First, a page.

The Oscars

Scorsese finally scores with The Departed.

'œIt was about time,' said Michael Wilmington in the Chicago Tribune. After four decades of superior filmmaking—and five Oscar snubs—Martin Scorsese finally won an Academy Award for directing. The Departed, a gritty cops-and-mobsters picture, also won Best Picture. The violent street drama, starring Leonardo DiCaprio, Jack Nicholson, and Matt Damon, 'œwas a showcase for Scorsese's strengths, brilliantly directed.' It's no Raging Bull or GoodFellas, but as a characteristic Scorsese film, The Departed makes a fitting first win.

In recent years, Scorsese had earned nominations, but not awards, for such grandiose Oscar bait as The Aviator and Gangs of New York, said Jim Emerson in the Chicago Sun-Times. The Departed, by contrast, is a traditional genre picture, a remake of a 2002 Hong Kong crime movie. 'œSometimes you can come out ahead when you don't look like you're trying so hard.' As for the less exciting categories, 'œthe academy decided to spread the statuettes around.' Dreamgirls, Little Miss Sunshine, Pan's Labyrinth, and An Inconvenient Truth—Al Gore's global-warming documentary—received a share of the honors.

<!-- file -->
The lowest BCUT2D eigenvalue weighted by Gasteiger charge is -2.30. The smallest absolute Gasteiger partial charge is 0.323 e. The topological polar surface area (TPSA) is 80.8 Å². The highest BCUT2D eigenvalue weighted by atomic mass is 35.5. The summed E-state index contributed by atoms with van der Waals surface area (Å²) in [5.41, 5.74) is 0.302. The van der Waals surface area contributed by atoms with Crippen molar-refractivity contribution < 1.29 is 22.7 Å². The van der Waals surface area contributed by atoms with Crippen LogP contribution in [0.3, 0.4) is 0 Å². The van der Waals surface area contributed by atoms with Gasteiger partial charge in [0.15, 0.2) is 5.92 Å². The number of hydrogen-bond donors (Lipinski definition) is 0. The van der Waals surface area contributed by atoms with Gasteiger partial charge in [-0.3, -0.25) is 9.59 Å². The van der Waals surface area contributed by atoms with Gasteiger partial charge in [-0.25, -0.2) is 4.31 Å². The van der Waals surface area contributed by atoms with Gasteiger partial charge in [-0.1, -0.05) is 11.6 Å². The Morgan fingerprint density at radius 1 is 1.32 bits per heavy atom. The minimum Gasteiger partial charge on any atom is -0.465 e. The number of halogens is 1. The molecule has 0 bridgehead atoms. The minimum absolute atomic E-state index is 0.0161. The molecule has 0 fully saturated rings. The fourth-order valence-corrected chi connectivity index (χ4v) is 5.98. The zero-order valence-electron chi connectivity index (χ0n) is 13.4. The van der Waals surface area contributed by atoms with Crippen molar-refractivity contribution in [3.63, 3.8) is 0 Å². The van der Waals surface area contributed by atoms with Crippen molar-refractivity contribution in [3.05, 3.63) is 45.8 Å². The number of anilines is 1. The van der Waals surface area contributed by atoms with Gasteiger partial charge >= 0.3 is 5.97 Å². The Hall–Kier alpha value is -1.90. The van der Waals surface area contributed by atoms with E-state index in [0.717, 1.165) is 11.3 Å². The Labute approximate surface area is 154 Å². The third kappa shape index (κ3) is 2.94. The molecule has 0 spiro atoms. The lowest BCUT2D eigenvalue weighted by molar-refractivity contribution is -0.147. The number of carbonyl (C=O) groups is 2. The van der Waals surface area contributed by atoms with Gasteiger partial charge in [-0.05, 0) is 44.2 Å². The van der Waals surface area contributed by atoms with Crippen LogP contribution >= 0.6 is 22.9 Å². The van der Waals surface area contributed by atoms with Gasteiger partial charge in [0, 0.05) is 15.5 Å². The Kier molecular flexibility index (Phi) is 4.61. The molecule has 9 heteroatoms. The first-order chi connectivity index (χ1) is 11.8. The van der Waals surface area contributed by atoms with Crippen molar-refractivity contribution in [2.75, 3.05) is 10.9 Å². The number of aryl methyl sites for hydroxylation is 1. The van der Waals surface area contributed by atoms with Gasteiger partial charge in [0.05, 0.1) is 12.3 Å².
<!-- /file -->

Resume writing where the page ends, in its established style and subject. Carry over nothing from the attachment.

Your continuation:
If Martin Scorsese was the night's venerable hero, Jennifer Hudson was this year's up-and-comer, said William Booth and Hank Steuver in The Washington Post. 'œOscar loves a comeback, and Oscar loves a newcomer, and in 25-year-old Jennifer Hudson, you got both.' Booted from American Idol in its third season, Hudson auditioned alongside 800 other actresses for the role of Effie White in Dreamgirls. Not only did she win the Best Supporting Actress trophy, she outsang Beyoncé during the Oscar-night performance of Dreamgirls' three nominated songs.

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There weren't many surprises in the acting categories, said Carrie Rickey in The Philadelphia Inquirer. Helen Mirren earned her first statuette, for her portrayal of Queen Elizabeth II in The Queen, and Forest Whitaker took home the Best Actor trophy for his performance as Ugandan dictator Idi Amin in The Last King of Scotland. 'œMirren's and Whitaker's prizes validated the idea that playing a real-life character gets you the gold, as Nicole Kidman's Virginia Woolf, Jamie Foxx's Ray Charles, and Reese Witherspoon's June Carter have shown.'

The only upset among the four acting prizes was Alan Arkin's Best Supporting Actor win for Little Miss Sunshine, said Roger Moore in the Orlando Sentinel. Experts predicted that Eddie Murphy would take home the statuette for Dreamgirls, but he left Sunday's ceremony empty-handed. 'œMurphy probably showed too little 'growth' when he released his umpteenth fat-suit comedy, Norbit, in the middle of Oscar voting, just a little too close to the Academy Awards to take home a trophy.'

Winners in key categories:

Best Picture: The Departed

Best Director: Martin Scorsese, The Departed

Best Actor: Forest Whitaker, The Last King of Scotland

Best Actress: Helen Mirren, The Queen

Best Supporting Actor: Alan Arkin, Little Miss Sunshine

Best Supporting Actress: Jennifer Hudson, Dreamgirls

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